By Deacon Roger Carr-Jones, Marriage and Family Life Coordinator
The great benefit of making a journey is that it can provide a much-needed space for reflection and thought. Although we can prepare for a journey, get the right tickets, guide books and read the literature, it is only in setting off that the journey becomes real. Reading about a journey from our armchair is one thing, but the journey of faith requires active participation and openness to surprises along the way. Perhaps you can recall moments of encounter on even the most mundane train journey, where someone has shared aspects of their life story, but not their name. Or, suddenly finding yourself adapting to a set of new and unexpected needs that were not part of the tour. The life of the disciple is, as we discover, dynamic not static.
Each year we are invited to accompany the Holy Family to Bethlehem and we do so as friends, who chat along the way. At first the conversation might be conventional and circumspect, but once we overcome our reticence, what conversations would we like to have with Mary and Joseph? Have we, like them, experienced moments when we had to leave behind what was known and comfortable? Imagine what it is like for migrants who have left all, to seek a safer and new life? What would their conversations with Mary and Joseph be like? Remember that they too are invited to share the journey of the Holy Family.
Change is part of the pilgrims’ journey as new landscapes open before us, which in turn reshape the landscape of our life. From experience no journey, however familiar, is ever quite the same, as both we and the landscape will always be different. In a similar way our trip to meet the Christ-child in Bethlehem, whilst familiar, is always fresh, new and invigorating. We bring with us the realities of our life: who we are, what we feel, and what we need. Our life experiences provide complexity and depth to the scenery of our personal journey.
As we accompany the Holy Family this year, have we found some space for prayer and conversation to reflect on life, leaving in the wilderness what is no longer necessary? One essential aspects of this annual pilgrimage is to admit to the inner poverty and emptiness of our lives without God. Then in the light of the glow of Jesus lying in the manger, we are bathed in the light of how God sees us and who God is revealing Himself to be for us. The Christ-child is always happy to see us, enthralled by what we need to share, and in love transforms our life, filling us with joy.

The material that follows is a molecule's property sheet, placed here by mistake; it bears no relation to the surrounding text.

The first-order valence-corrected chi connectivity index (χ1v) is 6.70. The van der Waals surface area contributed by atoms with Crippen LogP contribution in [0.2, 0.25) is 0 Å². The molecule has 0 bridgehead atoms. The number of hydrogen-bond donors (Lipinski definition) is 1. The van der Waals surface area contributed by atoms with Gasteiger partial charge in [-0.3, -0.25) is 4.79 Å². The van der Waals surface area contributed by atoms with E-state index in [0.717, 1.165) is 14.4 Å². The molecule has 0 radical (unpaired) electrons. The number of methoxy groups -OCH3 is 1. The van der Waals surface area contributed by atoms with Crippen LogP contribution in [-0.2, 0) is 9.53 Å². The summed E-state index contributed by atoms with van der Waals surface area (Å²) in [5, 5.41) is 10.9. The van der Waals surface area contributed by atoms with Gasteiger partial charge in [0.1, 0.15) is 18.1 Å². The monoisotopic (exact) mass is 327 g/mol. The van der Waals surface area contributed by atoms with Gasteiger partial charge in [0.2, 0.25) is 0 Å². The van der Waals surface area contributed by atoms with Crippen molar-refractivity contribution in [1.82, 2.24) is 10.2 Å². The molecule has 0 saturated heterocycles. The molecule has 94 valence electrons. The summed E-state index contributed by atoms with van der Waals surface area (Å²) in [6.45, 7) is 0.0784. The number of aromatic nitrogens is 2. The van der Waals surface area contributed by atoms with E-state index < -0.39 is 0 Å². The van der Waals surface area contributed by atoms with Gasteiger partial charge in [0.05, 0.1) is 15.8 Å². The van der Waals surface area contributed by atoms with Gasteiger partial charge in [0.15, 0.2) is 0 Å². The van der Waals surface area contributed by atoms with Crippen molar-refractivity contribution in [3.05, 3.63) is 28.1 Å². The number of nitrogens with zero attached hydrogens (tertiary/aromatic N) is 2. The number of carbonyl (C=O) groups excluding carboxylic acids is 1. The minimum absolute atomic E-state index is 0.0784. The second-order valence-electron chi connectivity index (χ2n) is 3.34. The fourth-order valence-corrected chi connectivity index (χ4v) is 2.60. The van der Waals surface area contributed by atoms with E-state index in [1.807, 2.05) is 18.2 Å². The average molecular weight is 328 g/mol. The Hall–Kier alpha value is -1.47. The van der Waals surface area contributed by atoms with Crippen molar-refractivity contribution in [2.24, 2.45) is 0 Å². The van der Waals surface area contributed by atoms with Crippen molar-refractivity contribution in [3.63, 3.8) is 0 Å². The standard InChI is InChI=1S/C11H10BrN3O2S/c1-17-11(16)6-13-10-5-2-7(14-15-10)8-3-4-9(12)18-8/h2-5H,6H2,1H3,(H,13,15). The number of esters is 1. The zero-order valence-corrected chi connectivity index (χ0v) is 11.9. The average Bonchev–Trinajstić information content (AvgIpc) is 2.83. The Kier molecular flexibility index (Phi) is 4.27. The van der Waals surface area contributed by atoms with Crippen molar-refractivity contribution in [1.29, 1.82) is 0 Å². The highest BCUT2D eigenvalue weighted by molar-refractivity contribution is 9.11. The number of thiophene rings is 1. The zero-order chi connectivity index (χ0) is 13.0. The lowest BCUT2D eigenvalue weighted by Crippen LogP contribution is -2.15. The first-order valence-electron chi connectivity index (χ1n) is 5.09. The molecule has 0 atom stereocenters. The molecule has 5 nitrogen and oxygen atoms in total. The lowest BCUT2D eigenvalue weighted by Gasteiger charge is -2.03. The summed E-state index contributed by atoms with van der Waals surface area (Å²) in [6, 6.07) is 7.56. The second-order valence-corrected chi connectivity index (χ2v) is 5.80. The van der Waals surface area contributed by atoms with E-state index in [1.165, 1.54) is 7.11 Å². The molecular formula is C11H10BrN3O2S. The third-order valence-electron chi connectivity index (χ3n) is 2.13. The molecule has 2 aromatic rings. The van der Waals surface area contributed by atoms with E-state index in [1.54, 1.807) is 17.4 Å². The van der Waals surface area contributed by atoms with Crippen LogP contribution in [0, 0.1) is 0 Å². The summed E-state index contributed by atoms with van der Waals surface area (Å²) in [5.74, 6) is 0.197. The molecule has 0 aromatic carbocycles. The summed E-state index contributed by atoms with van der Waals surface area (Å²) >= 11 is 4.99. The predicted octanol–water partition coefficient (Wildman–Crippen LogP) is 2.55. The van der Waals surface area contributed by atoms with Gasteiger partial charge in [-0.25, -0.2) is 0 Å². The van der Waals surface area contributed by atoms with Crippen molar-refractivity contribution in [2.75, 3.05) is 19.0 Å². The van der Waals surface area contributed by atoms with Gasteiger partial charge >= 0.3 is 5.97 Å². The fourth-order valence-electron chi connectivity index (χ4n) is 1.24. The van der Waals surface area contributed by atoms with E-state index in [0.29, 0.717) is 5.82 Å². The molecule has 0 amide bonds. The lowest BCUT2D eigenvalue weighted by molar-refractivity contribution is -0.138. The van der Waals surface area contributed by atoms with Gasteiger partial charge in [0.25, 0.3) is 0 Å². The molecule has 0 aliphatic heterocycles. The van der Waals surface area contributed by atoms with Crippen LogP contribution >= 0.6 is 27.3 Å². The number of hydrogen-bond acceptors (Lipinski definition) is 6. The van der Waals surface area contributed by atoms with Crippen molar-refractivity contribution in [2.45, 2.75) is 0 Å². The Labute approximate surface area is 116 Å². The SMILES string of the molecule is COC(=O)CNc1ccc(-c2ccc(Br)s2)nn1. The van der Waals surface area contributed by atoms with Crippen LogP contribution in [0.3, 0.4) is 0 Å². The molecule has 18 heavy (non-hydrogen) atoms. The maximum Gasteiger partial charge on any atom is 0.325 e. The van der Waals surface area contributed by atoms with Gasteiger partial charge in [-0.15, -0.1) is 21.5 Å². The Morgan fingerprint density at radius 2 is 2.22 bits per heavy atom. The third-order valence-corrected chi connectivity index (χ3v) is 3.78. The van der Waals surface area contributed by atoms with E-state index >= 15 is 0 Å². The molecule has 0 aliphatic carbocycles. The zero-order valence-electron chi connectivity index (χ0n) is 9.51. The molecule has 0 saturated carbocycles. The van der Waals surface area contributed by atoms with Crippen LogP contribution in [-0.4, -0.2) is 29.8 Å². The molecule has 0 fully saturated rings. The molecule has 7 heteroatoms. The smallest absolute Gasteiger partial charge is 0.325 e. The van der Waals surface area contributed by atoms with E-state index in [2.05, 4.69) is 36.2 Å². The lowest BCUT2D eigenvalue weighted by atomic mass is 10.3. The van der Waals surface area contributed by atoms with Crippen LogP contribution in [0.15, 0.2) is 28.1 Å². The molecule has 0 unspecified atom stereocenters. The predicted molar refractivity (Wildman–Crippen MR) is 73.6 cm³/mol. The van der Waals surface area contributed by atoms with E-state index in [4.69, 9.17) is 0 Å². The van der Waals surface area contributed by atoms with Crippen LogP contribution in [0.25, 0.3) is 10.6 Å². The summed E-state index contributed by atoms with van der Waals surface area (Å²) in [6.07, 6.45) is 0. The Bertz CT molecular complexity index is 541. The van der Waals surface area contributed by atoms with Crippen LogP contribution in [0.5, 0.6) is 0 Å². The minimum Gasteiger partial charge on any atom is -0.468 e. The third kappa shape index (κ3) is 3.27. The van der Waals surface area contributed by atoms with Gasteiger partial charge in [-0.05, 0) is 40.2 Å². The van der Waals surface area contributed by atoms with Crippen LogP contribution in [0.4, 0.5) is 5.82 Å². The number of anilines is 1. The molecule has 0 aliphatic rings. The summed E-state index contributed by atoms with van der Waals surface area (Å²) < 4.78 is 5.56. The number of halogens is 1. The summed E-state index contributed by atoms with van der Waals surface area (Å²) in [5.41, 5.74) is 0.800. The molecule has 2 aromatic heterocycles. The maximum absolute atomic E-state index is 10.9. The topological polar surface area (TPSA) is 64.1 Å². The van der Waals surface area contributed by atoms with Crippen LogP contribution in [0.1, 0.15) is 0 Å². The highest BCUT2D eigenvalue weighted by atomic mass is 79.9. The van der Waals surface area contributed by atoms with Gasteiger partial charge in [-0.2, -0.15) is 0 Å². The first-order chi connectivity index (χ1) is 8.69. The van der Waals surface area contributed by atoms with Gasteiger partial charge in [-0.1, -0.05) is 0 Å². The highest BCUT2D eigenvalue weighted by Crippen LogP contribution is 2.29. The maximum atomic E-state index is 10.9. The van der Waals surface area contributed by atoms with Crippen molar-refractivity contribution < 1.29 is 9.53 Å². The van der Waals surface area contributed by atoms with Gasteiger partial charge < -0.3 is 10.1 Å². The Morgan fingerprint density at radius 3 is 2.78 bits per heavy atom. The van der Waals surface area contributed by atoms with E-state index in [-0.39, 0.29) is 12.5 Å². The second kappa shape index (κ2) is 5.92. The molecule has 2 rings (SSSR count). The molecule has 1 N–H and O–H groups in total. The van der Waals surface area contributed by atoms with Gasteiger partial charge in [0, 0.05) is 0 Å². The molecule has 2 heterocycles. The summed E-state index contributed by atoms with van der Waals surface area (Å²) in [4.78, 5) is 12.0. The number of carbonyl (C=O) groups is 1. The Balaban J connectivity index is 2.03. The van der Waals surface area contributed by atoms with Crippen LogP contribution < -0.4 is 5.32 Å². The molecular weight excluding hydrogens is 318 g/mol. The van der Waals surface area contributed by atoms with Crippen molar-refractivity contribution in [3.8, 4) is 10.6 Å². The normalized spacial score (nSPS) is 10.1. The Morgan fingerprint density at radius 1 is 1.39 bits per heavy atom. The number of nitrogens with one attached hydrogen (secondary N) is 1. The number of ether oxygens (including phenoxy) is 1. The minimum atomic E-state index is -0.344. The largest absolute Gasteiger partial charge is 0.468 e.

When we walk with the Holy Family, we are experiencing a special repetition, which is not sameness. In the Ignatian tradition this term ‘repetition’ is a return to a previous period of prayer, allowing the movements of God to deepen in our hearts. Each year we retread the path to Bethlehem in a deeper and more nuanced way, fed by prayer. We are fine-tuning our sensitivity to how God speaks to us in that prayer and through our lives.
Travellers often keep a journal so that they can record their impressions and then at a later stage edit them, noticing insights and patterns that were overlooked at the time. In the same way using a spiritual journal allows us to record what we have noticed or experienced, later on reflecting upon it once again in prayer. God has a pattern of communicating with each of us, so each journal is truly unique.
In addition to the scriptures, what other books or guides have helped you on the journey to greet Jesus once again at the manger? Do we have a favourite that we return to each year and in which we discover new insights and surprises? Quite often though it is the simplest words, rather than the erudite works, that will become the focus for our prayer and journey. As we sit with Mary and Joseph, what will we ask, what will we share? Then as we gather the Christ-child into our arms the words fall away and we can rest in love, wonder and awe.
For me, this sense of being with Jesus has been encapsulated in the verses of a well-known Christmas poem: ‘If you look for Me at Christmas’, which I was first introduced to it by the Jesuit, Tony Horan. He recited it with such gusto that, in the year that he returned home to God, it has grown into my personal prayer for this Advent journey.
Although we will set off to greet Jesus on Christmas morning, the reality is that it is actually Jesus who is always walking towards us. In the quiet, we will find Him waiting for us among the distractions and preparations for Christmas. Just invite Him to sit with you at the table, to share in the festivities and to notice Him.
The words I would therefore like to share with you this year are those of the final stanza: ‘You’re the one I want to be with, you’re the reason that I came and you’ll find Me in the stillness, as I’m whispering your name’.